International Mammalian Genome Society

The 13th International Mouse Genome Conference
October 31-November 3, 1999

Table of Contents * Structure * Bioinformatics * Sequence * Mapping * New Tools * Gene Discovery * Developmental * Mutagenesis * Functional Genomics

B4 The Language of Phenotypes: Bringing Sandard and Mutant Phenotype Vocabularies Into MGD

Janan T. Eppig, Judith A. Blake, Richard M. Baldarelli, Allan P. Davis, Cathy M. Lutz, and Joel E. Richardson. The Jackson Laboratory, Bar Harbor, ME 04609

The number of genes in mouse that have at least enough characterization to be given names now exceeds 10,000, about 10% of the estimated total gene number. Of these, several hundred were originally identified by Mendelian segregation of a recognizable phenotype. The number of spontaneously occurring alleles resulting in visible phenotypic effects is variable, with most genes having zero or one, to over 100 for the Kit gene. The number of available phenotypic mutant alleles is growing dramatically with our recent ability to create targeted mutations and the advent of systematic large-scale mutagenesis studies in mouse - new genes are being identified, new mutant alleles of known genes are being created, and additional heritable phenotypes of complex origin are being uncovered. There is a pressing need for associating meaningful annotation to phenotypes and to genes that will enhance our ability to search and compare identified genes and phentoypes.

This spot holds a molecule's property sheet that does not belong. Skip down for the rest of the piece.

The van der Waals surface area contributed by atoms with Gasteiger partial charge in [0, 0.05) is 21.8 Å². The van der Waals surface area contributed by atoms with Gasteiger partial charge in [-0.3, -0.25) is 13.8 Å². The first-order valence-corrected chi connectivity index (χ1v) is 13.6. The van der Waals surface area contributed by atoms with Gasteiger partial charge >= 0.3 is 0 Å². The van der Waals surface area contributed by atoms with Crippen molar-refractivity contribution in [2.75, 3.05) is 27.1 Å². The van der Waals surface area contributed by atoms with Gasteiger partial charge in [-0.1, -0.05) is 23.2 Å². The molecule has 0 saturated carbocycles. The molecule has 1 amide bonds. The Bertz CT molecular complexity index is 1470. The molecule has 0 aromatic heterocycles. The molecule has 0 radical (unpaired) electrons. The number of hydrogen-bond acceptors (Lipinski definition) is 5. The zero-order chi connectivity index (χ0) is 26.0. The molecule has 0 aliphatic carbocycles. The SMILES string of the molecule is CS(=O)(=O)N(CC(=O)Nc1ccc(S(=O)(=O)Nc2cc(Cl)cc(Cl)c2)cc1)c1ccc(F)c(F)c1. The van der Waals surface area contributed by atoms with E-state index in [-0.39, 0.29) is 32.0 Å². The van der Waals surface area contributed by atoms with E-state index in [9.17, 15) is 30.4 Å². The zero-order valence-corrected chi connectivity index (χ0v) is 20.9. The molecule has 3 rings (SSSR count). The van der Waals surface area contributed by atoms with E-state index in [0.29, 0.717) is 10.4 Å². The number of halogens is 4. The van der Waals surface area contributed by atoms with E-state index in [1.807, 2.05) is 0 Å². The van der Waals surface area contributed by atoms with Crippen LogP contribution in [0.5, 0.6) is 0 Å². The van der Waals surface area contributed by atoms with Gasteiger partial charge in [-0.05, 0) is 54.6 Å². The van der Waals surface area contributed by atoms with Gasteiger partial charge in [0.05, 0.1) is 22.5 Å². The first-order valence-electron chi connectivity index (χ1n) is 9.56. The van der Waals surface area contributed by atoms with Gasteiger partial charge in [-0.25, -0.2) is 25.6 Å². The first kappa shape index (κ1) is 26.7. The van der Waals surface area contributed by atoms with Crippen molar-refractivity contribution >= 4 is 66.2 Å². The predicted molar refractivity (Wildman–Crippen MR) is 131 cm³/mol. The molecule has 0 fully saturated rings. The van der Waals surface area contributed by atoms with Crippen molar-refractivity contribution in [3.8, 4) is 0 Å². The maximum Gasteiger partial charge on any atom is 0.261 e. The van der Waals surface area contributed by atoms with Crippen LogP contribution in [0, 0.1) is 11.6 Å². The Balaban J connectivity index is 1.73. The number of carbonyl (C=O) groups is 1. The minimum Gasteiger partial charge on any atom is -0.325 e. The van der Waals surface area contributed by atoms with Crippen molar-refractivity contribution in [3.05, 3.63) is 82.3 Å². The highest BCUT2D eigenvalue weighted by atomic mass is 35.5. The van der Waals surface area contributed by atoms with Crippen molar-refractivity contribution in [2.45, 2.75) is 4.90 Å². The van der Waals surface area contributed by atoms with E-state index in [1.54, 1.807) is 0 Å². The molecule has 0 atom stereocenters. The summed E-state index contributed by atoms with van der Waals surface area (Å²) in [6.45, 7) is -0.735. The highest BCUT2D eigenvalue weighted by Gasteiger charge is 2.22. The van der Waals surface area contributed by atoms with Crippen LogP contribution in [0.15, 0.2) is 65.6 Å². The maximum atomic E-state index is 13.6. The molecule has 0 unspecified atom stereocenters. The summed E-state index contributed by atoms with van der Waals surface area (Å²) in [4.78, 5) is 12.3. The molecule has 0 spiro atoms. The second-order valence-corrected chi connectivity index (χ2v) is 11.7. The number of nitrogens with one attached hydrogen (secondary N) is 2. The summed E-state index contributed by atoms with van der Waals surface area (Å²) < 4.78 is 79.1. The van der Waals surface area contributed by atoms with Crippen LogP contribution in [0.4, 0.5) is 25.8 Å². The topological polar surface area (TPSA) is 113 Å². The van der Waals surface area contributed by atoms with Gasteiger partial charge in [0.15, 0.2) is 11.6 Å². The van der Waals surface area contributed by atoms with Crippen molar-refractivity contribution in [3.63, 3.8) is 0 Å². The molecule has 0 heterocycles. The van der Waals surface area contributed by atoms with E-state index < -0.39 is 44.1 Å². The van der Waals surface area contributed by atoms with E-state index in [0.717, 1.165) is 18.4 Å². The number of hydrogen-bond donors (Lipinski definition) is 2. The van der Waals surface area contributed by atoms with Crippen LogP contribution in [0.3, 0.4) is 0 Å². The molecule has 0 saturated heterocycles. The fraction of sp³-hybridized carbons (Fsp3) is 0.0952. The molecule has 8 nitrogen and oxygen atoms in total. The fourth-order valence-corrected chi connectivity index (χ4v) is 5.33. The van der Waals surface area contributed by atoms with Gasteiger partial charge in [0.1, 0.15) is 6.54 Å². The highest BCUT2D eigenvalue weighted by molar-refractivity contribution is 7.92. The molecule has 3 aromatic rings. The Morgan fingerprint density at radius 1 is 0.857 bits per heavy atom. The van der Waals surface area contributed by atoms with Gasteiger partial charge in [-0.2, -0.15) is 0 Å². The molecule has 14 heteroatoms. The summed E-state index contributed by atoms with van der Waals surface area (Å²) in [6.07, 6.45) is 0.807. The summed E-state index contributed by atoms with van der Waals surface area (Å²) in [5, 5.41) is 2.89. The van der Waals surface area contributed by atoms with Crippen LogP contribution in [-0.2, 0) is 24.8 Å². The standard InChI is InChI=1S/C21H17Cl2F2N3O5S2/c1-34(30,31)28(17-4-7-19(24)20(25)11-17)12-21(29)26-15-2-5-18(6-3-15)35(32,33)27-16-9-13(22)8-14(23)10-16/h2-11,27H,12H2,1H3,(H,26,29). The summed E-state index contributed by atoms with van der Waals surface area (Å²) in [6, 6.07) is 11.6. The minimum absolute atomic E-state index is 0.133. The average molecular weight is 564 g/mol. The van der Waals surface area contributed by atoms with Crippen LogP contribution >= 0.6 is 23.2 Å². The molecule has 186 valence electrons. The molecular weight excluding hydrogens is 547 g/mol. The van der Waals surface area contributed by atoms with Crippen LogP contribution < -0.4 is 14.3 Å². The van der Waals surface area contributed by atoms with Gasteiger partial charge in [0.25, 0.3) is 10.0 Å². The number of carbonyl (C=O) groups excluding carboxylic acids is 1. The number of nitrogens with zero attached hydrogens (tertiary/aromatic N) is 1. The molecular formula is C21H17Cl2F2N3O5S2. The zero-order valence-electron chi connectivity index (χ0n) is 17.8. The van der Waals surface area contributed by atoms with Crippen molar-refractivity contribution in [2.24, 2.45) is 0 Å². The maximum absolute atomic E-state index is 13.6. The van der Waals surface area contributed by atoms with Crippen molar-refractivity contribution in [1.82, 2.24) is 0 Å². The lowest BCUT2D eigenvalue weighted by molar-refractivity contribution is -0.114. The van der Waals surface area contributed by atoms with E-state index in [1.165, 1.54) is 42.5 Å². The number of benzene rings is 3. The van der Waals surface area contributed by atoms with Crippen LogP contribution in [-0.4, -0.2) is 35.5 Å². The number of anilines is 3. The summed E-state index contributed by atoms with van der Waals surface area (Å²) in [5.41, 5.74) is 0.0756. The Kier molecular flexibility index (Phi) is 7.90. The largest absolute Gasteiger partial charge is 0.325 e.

Two efforts will be described that are actively being worked on by the Mouse Genome Database in collaboration with other groups. One, the Gene Ontology (GO) project, is a collaboration between the Saccharomyces Genome Database (SGD), FlyBase and the Mouse Genome Database (MGD), to develop three independently organized controlled vocabularies (gene ontologies) to describe functions, biological processes and cellular locations of gene products and to annotate genes in the respective databases against these vocabularies. The goal is to provide our users with a resource that allows queries using a standard set of terms within each species database and across species databases. The second effort is developing vocabularies to describe mouse/mammalian specific traits, phenotypes, and disease models and to apply these in MGD, among ENU mutagenesis centers, and among phenotyping groups to describe new mutants and strain characteristics. Structured vocabularies allow multiple terms to be associated with phenotypes and serve as descriptors to enhance searching, exploring multiple relationships, and analyzing pathways and disease mechanisms.

Supported by NIH grant HG00330.


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